But let’s move on to the pièce de résistance, provided by everyone’s favorite Burleithian, party photographer Stephen R. Brown. By unexplained leaps and bounds of logic, he drew a connection between Georgetown’s intention to align 38th Street with the hospital exit and a hospital in Burleith. You read that right. To Brown, Georgetown’s intention to eliminate a dangerous, uneven intersection reveals in no uncertain terms that Georgetown is planning to build a hospital in Burleith.

He even had an artist’s rendition of what a hospital would look like read to show residents—an altered photograph of a large building looming behind a row of Burleith houses.

“I’m a professional architectural photographer,” he explained, as photographs entitled “The Future of Burleith” flashed on the screen.

Astoundingly, this did not seem preposterous to Burleith residents.

“I don’t have the facts to back this up, but I think that’s an interesting perspective,” BCA President Lenore Rubino said, “and we need to start thinking into the future.”

What’s convincing about this? Brown said he is friends with a Georgetown Jesuit who told him, “You think in terms of your Ten Year Plan. We’re Jesuits. We think in centuries.”

Yes, Stephen. The Jesuits are in charge of major facilities development.

So what’s next for the BCA? Fundraising and hiring a zoning attorney and an urban planner to help them build their case against the campus plan. Lawn signs will also soon be available soon, like, “Our homes, not GU’s dorms.” Wrapping up the meeting, the presenters reminded residents that Burleith “is working against a corporate, big-business mentality, not a community partner.”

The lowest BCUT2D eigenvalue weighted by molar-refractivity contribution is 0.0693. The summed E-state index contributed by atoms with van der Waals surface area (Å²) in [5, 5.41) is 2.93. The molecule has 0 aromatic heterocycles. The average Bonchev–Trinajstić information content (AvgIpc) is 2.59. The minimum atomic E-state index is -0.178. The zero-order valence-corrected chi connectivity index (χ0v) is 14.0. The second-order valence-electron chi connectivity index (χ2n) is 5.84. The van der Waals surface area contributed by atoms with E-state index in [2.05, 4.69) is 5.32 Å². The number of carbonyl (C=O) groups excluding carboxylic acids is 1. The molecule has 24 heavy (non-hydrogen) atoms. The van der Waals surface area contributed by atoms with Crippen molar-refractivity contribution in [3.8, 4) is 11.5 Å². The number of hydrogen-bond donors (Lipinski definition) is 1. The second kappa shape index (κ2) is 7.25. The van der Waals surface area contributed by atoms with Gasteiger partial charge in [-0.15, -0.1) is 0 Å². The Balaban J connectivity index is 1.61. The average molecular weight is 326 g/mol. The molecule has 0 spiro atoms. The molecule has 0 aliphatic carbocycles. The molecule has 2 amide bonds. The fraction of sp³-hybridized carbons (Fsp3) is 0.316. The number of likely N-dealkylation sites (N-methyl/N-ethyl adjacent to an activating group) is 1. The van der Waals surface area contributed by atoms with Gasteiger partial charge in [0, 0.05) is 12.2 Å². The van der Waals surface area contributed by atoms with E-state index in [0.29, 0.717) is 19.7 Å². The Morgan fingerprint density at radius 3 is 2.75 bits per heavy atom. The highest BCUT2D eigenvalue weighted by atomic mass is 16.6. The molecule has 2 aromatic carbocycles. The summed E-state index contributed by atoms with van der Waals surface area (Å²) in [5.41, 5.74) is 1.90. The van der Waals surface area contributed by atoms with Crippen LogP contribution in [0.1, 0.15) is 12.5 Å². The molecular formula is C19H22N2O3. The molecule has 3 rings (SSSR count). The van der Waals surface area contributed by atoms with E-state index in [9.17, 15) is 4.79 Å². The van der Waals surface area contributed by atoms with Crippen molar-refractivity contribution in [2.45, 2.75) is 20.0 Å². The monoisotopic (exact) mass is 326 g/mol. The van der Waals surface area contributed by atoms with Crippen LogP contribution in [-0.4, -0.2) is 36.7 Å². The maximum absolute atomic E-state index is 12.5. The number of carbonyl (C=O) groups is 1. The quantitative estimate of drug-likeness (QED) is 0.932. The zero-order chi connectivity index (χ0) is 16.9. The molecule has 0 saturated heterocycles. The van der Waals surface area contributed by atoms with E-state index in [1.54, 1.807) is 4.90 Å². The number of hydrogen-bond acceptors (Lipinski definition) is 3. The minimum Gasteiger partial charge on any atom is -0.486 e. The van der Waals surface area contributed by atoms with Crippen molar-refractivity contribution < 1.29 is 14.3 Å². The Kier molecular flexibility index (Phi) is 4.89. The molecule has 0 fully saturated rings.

As of the meeting, the BCA has raised about $8,000 to oppose the campus plan, and CAG has raised about $13,000. But, good news! The BCA now accepts credit cards.

26 Comments on “Burleith’s major misunderstandings about the 2010 Campus Plan

  1. So glad to see all the goodwill that building the Southwest Quad bought Georgetown.

  2. I’m subletting in Burleith for the summer (one block away from our favorite photographer) and I got a ridiculous flyer for this meeting. I’ll have to scan it and email it to you guys when I get back to DC this weekend. When I read it, I knew that this was going to happen. I think it’s really sad that people who are obviously educated and fairly well-off can’t even be bothered to read the plan, or at the very least, make distinctions between undergraduate students and older non-residential grad students. Also, I am loving this “hospital in Burleith” idea. News flash: Georgetown already has a hospital in Burleith, basically.